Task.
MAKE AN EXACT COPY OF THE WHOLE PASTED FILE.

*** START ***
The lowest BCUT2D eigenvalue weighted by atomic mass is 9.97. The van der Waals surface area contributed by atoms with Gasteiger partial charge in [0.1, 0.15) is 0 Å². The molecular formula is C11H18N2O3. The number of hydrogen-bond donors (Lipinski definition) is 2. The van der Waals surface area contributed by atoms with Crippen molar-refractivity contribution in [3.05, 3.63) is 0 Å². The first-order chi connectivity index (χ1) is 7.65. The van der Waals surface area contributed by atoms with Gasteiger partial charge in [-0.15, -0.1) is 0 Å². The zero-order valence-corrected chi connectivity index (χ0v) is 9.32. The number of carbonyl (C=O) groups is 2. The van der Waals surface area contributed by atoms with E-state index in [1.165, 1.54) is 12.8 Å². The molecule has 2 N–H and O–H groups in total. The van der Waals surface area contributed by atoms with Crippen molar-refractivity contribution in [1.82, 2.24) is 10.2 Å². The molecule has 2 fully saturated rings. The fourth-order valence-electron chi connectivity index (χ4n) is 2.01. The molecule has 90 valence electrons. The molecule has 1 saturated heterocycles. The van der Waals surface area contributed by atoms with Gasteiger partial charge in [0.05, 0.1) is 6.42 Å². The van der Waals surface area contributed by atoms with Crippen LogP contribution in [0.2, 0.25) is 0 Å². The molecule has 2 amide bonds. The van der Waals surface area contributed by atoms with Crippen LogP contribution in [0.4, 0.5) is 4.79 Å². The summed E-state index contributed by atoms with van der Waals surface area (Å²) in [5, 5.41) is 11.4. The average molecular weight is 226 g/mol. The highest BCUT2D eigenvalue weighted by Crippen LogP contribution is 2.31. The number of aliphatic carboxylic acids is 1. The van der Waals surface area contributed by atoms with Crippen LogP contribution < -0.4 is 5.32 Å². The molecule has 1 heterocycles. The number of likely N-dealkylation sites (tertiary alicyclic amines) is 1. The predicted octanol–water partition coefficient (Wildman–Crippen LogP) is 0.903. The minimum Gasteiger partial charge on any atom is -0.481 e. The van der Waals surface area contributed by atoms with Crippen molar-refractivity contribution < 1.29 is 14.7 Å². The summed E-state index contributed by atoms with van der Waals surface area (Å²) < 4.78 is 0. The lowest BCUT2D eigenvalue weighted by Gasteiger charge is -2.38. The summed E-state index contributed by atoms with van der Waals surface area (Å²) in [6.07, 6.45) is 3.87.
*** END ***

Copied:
The lowest BCUT2D eigenvalue weighted by atomic mass is 9.97. The van der Waals surface area contributed by atoms with Gasteiger partial charge in [0.1, 0.15) is 0 Å². The molecular formula is C11H18N2O3. The number of hydrogen-bond donors (Lipinski definition) is 2. The van der Waals surface area contributed by atoms with Crippen molar-refractivity contribution in [3.05, 3.63) is 0 Å². The first-order chi connectivity index (χ1) is 7.65. The van der Waals surface area contributed by atoms with Gasteiger partial charge in [-0.15, -0.1) is 0 Å². The zero-order valence-corrected chi connectivity index (χ0v) is 9.32. The number of carbonyl (C=O) groups is 2. The van der Waals surface area contributed by atoms with E-state index in [1.165, 1.54) is 12.8 Å². The molecule has 2 N–H and O–H groups in total. The van der Waals surface area contributed by atoms with Crippen molar-refractivity contribution in [1.82, 2.24) is 10.2 Å². The molecule has 2 fully saturated rings. The fourth-order valence-electron chi connectivity index (χ4n) is 2.01. The molecule has 90 valence electrons. The molecule has 1 saturated heterocycles. The van der Waals surface area contributed by atoms with Gasteiger partial charge in [0.05, 0.1) is 6.42 Å². The van der Waals surface area contributed by atoms with Crippen LogP contribution in [0.2, 0.25) is 0 Å². The molecule has 2 amide bonds. The van der Waals surface area contributed by atoms with Crippen LogP contribution in [0.4, 0.5) is 4.79 Å². The summed E-state index contributed by atoms with van der Waals surface area (Å²) in [5, 5.41) is 11.4. The average molecular weight is 226 g/mol. The highest BCUT2D eigenvalue weighted by Crippen LogP contribution is 2.31. The number of aliphatic carboxylic acids is 1. The van der Waals surface area contributed by atoms with Crippen LogP contribution < -0.4 is 5.32 Å². The molecule has 1 heterocycles. The number of likely N-dealkylation sites (tertiary alicyclic amines) is 1. The predicted octanol–water partition coefficient (Wildman–Crippen LogP) is 0.903. The minimum Gasteiger partial charge on any atom is -0.481 e. The van der Waals surface area contributed by atoms with Crippen molar-refractivity contribution < 1.29 is 14.7 Å². The summed E-state index contributed by atoms with van der Waals surface area (Å²) < 4.78 is 0. The lowest BCUT2D eigenvalue weighted by Gasteiger charge is -2.38. The summed E-state index contributed by atoms with van der Waals surface area (Å²) in [6.07, 6.45) is 3.87.